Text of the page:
Abstract 019: Cost-effectiveness of the FDA Sodium Reduction Targets for the Processed Food Industry Are There Internal Incentives to Reformulate?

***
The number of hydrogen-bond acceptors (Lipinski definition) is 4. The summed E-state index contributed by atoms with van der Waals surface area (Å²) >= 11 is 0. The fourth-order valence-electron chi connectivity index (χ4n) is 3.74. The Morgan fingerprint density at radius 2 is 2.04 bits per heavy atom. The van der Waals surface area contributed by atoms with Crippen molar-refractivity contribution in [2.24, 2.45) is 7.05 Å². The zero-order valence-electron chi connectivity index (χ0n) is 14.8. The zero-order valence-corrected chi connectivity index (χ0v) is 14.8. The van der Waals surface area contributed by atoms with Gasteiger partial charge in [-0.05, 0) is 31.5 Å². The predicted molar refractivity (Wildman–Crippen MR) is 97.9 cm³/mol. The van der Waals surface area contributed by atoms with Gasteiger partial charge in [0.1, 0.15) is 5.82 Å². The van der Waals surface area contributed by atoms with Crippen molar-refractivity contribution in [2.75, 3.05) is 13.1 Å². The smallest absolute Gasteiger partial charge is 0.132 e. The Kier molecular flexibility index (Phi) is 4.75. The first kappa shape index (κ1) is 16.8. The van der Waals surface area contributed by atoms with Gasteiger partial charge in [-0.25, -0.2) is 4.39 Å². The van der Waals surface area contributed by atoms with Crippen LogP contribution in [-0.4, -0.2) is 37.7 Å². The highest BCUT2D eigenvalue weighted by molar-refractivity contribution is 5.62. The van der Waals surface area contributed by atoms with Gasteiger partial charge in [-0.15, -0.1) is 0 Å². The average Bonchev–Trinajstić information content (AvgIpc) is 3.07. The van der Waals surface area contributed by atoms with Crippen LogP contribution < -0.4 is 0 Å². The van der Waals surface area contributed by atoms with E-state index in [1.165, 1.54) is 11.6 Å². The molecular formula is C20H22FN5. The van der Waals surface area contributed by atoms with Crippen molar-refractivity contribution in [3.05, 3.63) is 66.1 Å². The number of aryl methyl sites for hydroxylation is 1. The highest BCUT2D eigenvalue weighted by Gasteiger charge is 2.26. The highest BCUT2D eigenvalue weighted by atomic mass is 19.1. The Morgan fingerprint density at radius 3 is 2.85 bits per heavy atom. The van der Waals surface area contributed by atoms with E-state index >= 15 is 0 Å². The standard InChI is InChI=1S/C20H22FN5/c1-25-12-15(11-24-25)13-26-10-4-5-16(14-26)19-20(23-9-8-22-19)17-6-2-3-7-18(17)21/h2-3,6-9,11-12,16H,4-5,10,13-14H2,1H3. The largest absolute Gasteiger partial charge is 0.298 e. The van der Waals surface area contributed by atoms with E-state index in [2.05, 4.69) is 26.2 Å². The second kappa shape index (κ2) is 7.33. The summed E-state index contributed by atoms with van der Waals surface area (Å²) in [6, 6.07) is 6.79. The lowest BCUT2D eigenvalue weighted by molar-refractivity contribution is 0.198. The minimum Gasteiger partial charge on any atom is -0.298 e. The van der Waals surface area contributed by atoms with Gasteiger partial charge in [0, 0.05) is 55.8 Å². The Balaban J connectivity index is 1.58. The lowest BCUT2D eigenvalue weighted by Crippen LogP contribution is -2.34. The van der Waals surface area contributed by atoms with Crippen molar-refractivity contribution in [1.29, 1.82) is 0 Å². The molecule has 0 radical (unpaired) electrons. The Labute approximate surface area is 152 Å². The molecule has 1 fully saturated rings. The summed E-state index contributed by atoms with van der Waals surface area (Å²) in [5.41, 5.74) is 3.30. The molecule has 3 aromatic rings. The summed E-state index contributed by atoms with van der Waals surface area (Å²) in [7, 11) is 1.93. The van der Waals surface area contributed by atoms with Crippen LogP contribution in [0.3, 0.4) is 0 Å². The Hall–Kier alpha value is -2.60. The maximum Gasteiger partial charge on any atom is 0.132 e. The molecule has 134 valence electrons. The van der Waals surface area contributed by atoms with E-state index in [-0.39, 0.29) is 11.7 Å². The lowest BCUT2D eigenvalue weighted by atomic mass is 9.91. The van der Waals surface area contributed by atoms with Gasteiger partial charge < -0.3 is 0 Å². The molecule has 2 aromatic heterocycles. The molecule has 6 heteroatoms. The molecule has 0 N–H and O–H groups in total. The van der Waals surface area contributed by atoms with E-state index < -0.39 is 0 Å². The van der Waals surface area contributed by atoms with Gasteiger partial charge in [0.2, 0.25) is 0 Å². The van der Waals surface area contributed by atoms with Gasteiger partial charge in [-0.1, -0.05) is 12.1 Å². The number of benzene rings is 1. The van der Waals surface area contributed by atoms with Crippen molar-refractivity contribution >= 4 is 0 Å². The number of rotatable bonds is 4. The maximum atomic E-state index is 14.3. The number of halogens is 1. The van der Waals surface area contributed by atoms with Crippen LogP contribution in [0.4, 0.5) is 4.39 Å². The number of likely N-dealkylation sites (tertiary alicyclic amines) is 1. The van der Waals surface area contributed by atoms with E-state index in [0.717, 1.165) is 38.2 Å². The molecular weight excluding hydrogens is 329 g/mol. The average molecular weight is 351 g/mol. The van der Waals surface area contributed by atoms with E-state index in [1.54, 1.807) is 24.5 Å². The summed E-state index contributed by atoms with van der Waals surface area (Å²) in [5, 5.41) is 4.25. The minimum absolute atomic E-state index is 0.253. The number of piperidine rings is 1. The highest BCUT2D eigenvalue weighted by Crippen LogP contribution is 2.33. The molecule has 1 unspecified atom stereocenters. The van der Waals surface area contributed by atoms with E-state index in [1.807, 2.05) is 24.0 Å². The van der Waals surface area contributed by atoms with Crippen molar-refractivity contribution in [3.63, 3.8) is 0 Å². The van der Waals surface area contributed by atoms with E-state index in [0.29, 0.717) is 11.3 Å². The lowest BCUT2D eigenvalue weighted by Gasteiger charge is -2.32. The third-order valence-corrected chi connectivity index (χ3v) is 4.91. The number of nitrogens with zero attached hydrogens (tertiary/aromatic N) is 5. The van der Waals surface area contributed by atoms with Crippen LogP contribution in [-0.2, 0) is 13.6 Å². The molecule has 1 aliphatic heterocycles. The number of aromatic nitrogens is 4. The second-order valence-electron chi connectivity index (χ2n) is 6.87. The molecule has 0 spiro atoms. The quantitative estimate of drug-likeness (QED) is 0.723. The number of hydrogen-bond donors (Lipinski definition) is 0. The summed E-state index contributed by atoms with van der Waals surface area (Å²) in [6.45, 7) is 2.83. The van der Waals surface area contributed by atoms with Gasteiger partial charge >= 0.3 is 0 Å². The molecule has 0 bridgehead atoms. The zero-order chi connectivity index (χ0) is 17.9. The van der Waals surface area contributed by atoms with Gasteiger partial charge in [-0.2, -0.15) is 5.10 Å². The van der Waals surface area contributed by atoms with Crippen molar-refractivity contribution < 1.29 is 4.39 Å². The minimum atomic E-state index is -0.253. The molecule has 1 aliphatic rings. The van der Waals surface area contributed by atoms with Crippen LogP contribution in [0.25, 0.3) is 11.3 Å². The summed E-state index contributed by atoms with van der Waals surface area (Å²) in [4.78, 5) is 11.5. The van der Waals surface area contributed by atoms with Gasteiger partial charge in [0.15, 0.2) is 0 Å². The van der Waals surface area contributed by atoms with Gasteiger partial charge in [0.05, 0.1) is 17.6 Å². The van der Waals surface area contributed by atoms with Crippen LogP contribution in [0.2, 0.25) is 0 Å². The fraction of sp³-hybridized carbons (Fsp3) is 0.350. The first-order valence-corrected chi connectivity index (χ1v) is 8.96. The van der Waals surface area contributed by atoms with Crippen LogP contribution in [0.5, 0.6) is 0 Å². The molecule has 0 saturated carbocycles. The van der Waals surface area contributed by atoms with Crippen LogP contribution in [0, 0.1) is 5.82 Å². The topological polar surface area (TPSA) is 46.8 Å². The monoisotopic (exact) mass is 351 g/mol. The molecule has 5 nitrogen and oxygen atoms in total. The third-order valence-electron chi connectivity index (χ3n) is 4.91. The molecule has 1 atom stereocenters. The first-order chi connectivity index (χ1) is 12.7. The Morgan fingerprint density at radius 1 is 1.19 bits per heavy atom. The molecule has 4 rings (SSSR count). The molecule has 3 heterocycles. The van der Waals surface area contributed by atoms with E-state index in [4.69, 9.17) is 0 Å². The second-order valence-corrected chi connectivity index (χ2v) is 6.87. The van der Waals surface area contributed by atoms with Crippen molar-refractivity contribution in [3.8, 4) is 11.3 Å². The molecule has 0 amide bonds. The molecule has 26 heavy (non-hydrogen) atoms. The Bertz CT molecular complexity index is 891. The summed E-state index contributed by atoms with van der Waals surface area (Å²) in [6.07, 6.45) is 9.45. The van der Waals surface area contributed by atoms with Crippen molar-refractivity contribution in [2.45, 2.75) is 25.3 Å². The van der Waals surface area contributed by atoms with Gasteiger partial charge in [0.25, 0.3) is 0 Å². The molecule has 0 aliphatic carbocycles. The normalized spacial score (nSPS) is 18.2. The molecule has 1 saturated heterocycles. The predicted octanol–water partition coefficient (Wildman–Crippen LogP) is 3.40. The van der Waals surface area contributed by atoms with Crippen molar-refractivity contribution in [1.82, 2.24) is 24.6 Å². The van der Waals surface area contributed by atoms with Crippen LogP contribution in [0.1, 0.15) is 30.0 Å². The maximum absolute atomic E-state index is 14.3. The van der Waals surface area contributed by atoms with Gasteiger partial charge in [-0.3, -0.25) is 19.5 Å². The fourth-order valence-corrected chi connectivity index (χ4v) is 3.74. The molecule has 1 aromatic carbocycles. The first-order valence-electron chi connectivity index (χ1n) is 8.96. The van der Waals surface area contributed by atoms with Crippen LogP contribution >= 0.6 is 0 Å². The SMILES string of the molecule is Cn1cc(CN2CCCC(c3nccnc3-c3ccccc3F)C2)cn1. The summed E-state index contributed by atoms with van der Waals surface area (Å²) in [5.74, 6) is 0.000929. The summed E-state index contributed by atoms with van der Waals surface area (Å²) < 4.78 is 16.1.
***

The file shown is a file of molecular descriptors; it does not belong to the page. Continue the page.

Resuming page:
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Introduction: In 2016, the US Food & Drug Administration (FDA) proposed voluntary industry reductions in sodium, a major modifiable risk factor for CVD, for processed foods. Yet, reformulation could cost the food industry up to $16bn over 10 years, perhaps partly explaining why in 2017 Congress blocked the FDA from implementing these long-term voluntary targets.Aim: To estimate the potential health gains and health-related cost savings for food industry employees from the FDA sodium targets. We defined the industry perspective as including all costs to the food industry and all health-related costs and health benefits to people working in the industry.Methods: Utilizing the validated US IMPACT Food Policy dynamic microsimulation model, we estimated QALYs gained, costs, and incremental cost effectiveness ratios (incremental cumulative cost per QALY gained, with costs and QALYs discounted at 3%) from 2017-2036 in individuals working in the wider food system (food services and drinking places; food and beverage stores; food manufacturing) and the subset of food manufacturing. Data sources included NHANES, matched to demographic data for workers from the American Community Survey, and meta-analyses of sodium effects on blood pressure and blood pressure on CVD. Costs included industry reformulation costs, government costs, and health-related costs (healthcare, productivity, informal care) for individuals working in the industry. We modelled the FDA sodium targets under 2 scenarios: a) Short-term, 100% compliance of 2-year reformulation targets with no further progress. b) Long-term, 100% compliance of 10-year reformulation targets We tested our assumptions with probabilistic sensitivity analysis.Results: Achieving the short-term, 2-year reformulation targets would generate net discounted industry costs of ~$7bn, health-related cost savings of ~$1.7bn (95% UI: $1.0bn, $2.9bn) and health gains of ~60,000 QALYs (50,000, 77,000) over 20 years, with an ICER of ~$85,000 ($12,000, $243,000) per QALY gained. Achieving the long-term sodium reduction targets could result in industry costs of ~$16bn, health-related cost savings of approximately $5.1bn ($3.4bn, $8.3bn), and industry health gain of ~180,000 (149,000, 209,000) QALYs, with an ICER of ~$60,000 ($2,000, $168,000). For the subset of food manufacturing, the long-term sodium reduction targets would lead to health-related savings of ~$1bn ($0.6bn, $1.6bn) and ~32,000 (27,000, 37,000) QALYs gained with an ICER of $489,000 ($160,000, $1,052,000).Conclusions: Sustained sodium reduction is estimated to benefit the overall food industry with a healthier workforce and partly offset the reformulation costs for the subset of the processed food industry.

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